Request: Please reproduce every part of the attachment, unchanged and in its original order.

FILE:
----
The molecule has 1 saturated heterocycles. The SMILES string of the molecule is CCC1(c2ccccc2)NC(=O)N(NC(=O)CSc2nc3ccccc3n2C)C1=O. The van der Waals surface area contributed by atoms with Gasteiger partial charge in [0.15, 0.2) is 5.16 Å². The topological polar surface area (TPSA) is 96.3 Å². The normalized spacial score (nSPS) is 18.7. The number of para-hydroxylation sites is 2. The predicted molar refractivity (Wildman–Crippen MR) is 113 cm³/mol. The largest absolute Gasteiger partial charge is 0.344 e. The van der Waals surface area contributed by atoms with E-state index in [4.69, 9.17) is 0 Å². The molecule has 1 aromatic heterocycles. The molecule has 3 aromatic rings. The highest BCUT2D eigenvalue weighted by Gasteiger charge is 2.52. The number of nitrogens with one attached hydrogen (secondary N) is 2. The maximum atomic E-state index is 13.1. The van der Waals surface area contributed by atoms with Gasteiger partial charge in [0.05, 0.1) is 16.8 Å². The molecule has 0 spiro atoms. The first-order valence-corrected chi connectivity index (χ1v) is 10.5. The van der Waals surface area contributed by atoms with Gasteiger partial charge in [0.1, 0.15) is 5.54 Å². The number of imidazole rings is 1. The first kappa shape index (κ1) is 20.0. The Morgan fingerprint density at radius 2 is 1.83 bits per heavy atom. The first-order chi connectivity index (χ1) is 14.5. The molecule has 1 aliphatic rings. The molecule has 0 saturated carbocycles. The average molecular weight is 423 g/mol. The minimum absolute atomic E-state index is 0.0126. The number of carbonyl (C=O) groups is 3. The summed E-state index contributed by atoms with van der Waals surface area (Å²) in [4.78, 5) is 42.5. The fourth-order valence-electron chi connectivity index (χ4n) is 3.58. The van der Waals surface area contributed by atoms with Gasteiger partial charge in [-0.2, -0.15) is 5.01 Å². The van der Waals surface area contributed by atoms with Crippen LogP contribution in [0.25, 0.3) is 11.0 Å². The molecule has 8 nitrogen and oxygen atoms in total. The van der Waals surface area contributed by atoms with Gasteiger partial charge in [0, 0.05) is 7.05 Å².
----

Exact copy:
The molecule has 1 saturated heterocycles. The SMILES string of the molecule is CCC1(c2ccccc2)NC(=O)N(NC(=O)CSc2nc3ccccc3n2C)C1=O. The van der Waals surface area contributed by atoms with Gasteiger partial charge in [0.15, 0.2) is 5.16 Å². The topological polar surface area (TPSA) is 96.3 Å². The normalized spacial score (nSPS) is 18.7. The number of para-hydroxylation sites is 2. The predicted molar refractivity (Wildman–Crippen MR) is 113 cm³/mol. The largest absolute Gasteiger partial charge is 0.344 e. The van der Waals surface area contributed by atoms with E-state index in [4.69, 9.17) is 0 Å². The molecule has 1 aromatic heterocycles. The molecule has 3 aromatic rings. The highest BCUT2D eigenvalue weighted by Gasteiger charge is 2.52. The number of nitrogens with one attached hydrogen (secondary N) is 2. The maximum atomic E-state index is 13.1. The van der Waals surface area contributed by atoms with Gasteiger partial charge in [0.05, 0.1) is 16.8 Å². The molecule has 0 spiro atoms. The first-order valence-corrected chi connectivity index (χ1v) is 10.5. The van der Waals surface area contributed by atoms with Gasteiger partial charge in [0.1, 0.15) is 5.54 Å². The number of imidazole rings is 1. The first kappa shape index (κ1) is 20.0. The Morgan fingerprint density at radius 2 is 1.83 bits per heavy atom. The first-order chi connectivity index (χ1) is 14.5. The molecule has 1 aliphatic rings. The molecule has 0 saturated carbocycles. The average molecular weight is 423 g/mol. The minimum absolute atomic E-state index is 0.0126. The number of carbonyl (C=O) groups is 3. The summed E-state index contributed by atoms with van der Waals surface area (Å²) in [4.78, 5) is 42.5. The fourth-order valence-electron chi connectivity index (χ4n) is 3.58. The van der Waals surface area contributed by atoms with Gasteiger partial charge in [-0.2, -0.15) is 5.01 Å². The van der Waals surface area contributed by atoms with Crippen LogP contribution in [0.25, 0.3) is 11.0 Å². The molecule has 8 nitrogen and oxygen atoms in total. The van der Waals surface area contributed by atoms with Gasteiger partial charge in [0, 0.05) is 7.05 Å².